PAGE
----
Before I go any further I want to give you a heads up: here there be spoilers for Zendikar Rising. If you don’t want to learn any cards in the set ahead of time, just click out of this page and you’ll be none the wiser.
Is the coast clear?
It’s not a secret that Tron is a borderline oppressive force in Pauper. The abundance of mana provided by the trio gives Tron decks the ability to do more things in a given turn cycle. Given the relatively flat power level of Pauper, this allows Tron decks to pull ahead to a nigh insurmountable lead in the game.
One thing that always comes up in discussions about Tron is the concept of land destruction. Despite Pauper having access to some very power land destruction options, the strategy fails against Tron. This is due to a few elements.
- Tron does not need the Tron to operate early, which is when land destruction is at its best.
- Tron can protect lands with Ghostly Flicker or Pulse of Murasa, or render land destruction moot with Crop Rotation.
- Taking a turn off of pressuring Tron to attack their mana is not a winning trade off.
I want to talk about this last point a little more. Land destruction and mana denial has worked as a strategy when you can attack a deck’s resources and life total concurrently. A classic example of this is Red Deck Wins from Onslaught era Extended. Here’s a list from Hall of Famer Zvi:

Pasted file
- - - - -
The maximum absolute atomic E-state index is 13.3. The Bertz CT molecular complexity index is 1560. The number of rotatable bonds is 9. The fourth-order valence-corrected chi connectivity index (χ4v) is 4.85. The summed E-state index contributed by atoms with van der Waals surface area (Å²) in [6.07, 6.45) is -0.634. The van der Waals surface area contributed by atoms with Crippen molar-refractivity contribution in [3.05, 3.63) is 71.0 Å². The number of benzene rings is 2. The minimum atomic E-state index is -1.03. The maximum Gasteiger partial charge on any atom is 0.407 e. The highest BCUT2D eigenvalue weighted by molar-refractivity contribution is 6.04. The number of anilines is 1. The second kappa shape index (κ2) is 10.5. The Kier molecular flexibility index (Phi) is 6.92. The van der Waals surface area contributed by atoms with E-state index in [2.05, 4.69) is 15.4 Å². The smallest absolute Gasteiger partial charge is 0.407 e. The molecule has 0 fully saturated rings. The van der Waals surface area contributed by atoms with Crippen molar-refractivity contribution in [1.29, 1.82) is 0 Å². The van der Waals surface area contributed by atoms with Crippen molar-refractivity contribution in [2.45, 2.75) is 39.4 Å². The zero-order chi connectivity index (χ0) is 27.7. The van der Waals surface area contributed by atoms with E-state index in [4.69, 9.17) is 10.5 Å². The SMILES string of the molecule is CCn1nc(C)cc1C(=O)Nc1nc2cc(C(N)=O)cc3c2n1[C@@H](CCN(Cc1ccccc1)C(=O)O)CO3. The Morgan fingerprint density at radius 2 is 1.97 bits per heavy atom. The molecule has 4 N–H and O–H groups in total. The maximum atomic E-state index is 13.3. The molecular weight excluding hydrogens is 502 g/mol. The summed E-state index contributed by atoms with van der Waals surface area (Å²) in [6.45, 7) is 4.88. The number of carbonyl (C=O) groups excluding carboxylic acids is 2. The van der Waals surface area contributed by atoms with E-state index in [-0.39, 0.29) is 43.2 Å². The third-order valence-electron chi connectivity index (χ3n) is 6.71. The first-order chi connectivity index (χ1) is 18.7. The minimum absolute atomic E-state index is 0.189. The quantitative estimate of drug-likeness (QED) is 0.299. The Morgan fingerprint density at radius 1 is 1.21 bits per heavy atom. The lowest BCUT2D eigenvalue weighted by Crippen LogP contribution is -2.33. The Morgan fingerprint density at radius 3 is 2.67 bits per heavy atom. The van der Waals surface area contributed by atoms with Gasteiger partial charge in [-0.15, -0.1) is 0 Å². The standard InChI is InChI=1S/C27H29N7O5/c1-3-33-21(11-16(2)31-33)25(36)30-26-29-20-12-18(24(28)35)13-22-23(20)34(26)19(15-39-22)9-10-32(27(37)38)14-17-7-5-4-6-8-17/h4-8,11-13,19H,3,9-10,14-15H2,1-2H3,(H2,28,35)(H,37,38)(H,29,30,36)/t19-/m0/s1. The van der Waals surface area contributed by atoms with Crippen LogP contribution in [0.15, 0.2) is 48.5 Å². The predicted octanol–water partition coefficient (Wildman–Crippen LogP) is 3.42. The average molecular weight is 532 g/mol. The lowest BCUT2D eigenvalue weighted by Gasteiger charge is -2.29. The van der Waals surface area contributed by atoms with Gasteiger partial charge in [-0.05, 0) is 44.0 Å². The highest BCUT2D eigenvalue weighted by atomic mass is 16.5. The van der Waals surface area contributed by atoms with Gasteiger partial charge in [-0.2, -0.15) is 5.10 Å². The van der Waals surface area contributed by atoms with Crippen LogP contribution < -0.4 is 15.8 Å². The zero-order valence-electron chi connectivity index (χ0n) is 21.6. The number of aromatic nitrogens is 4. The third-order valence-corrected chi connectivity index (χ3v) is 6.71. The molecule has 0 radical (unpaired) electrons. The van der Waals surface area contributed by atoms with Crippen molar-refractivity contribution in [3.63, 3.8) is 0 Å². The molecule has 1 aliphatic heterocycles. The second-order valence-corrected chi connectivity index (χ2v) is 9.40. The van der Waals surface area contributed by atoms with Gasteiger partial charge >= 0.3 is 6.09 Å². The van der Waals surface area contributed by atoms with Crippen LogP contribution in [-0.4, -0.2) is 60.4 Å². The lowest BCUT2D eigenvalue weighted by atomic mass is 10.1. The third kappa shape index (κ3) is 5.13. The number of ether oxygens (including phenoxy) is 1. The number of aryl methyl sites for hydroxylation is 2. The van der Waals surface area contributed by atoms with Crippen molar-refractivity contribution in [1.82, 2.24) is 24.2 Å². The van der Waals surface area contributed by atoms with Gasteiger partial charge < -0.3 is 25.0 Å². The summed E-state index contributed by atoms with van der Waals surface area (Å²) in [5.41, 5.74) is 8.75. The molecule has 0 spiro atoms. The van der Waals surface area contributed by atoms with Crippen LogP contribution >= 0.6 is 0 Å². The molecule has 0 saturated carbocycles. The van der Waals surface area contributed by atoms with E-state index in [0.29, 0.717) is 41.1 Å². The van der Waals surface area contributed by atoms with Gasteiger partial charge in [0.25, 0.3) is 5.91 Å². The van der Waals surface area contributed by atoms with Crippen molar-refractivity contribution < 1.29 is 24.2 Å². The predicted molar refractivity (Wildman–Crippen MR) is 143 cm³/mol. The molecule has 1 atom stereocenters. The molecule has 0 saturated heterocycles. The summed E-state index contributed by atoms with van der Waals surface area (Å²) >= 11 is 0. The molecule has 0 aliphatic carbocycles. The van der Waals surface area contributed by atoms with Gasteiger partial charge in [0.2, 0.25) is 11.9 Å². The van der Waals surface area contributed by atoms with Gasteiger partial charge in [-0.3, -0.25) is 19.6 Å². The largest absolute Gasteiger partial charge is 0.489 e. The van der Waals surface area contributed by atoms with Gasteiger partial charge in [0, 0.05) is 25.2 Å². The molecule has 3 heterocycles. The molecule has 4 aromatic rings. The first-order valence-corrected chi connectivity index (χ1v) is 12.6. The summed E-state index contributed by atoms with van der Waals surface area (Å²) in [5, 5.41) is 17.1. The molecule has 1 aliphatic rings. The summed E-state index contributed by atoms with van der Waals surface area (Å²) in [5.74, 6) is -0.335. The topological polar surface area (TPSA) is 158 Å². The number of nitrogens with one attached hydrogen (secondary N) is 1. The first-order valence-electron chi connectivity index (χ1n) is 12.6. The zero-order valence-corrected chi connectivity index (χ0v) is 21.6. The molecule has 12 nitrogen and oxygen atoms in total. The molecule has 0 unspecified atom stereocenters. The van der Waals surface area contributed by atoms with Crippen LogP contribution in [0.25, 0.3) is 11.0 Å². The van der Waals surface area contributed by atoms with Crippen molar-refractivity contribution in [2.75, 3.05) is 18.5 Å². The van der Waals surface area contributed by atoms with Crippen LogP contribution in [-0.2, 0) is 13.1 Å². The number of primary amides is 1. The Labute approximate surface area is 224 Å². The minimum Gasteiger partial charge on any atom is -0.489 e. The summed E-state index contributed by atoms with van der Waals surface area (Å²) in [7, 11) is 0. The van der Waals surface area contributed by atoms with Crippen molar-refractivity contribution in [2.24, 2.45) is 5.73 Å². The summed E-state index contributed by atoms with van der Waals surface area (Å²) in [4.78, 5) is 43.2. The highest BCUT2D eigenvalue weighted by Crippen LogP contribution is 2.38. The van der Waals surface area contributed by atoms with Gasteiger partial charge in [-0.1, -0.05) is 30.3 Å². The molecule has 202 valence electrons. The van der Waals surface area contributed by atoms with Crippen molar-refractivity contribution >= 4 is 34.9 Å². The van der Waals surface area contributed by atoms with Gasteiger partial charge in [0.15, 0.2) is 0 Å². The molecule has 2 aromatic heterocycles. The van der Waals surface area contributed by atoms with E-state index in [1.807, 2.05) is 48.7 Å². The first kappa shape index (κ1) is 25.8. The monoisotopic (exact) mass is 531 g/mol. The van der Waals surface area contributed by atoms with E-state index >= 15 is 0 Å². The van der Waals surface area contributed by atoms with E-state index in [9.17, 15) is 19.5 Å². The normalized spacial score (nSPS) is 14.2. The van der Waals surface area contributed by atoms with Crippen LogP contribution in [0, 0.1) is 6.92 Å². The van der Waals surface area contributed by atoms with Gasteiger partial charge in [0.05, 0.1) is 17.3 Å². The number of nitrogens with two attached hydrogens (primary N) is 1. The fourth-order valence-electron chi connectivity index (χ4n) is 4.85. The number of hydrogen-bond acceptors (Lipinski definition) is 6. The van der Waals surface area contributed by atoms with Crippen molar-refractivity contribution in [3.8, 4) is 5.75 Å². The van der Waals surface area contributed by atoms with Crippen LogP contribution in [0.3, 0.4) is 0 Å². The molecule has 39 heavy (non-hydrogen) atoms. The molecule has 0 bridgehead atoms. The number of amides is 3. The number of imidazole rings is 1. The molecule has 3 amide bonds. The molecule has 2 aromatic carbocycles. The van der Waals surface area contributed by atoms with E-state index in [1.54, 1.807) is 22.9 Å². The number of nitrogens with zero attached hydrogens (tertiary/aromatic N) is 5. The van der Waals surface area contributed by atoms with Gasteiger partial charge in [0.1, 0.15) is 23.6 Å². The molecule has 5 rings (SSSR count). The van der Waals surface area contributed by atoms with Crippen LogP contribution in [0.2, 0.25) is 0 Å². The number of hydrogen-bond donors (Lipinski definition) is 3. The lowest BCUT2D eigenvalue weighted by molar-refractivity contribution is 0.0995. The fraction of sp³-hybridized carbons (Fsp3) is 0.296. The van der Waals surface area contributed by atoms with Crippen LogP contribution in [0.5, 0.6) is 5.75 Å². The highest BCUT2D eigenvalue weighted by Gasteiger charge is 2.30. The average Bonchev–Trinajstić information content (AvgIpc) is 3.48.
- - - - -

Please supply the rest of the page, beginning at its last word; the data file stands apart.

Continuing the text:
Jackal Pup and Slith Firewalker could apply pressure like few other cards in that era and following them up with a Stone Rain or Pillage could buy enough time until a Blistering Firecat could deal the final few points. But look at all those lock pieces. Red Deck Wins could use both Wasteland and Rishadan Port to deny the opponent a chance to do, well, anything. Since Red Deck Wins had suck a low curve this was hardly a problem.
Pauper has a ton of good aggressive one and two drops. What it lacks is the supplemental ways to tax resources. This means that in order for land destruction to be viable it cannot be tempo negative.
For the regulars out there: how many times have you played against Black Ponza and not really cared about them blowing up your land since you had a threat?
That is where today’s card comes in: Cleansing Wildfire.
One of the best cards in Pauper is Burning-Tree Emissary and now you can lead Goblin Cohort into Burning-Tree Emissary into this two mana spell. The not-Sinkhole is at its best against bounceland heavy strategies (namely Boros) as it can take away a land drop. But what about Tron – how does it fare there?
Here’s a short answer: I don’t think Tron is going anywhere. I do think Cleansing Wildfire does good work buying red decks another turn. I do not think that this is even the first nail in the deck’s coffin. Why? Because Tron can just adjust its play style and not expose a Tron land until after the ideal Wildfire turn. At that point this just becomes another annoyance rather than a roadblock.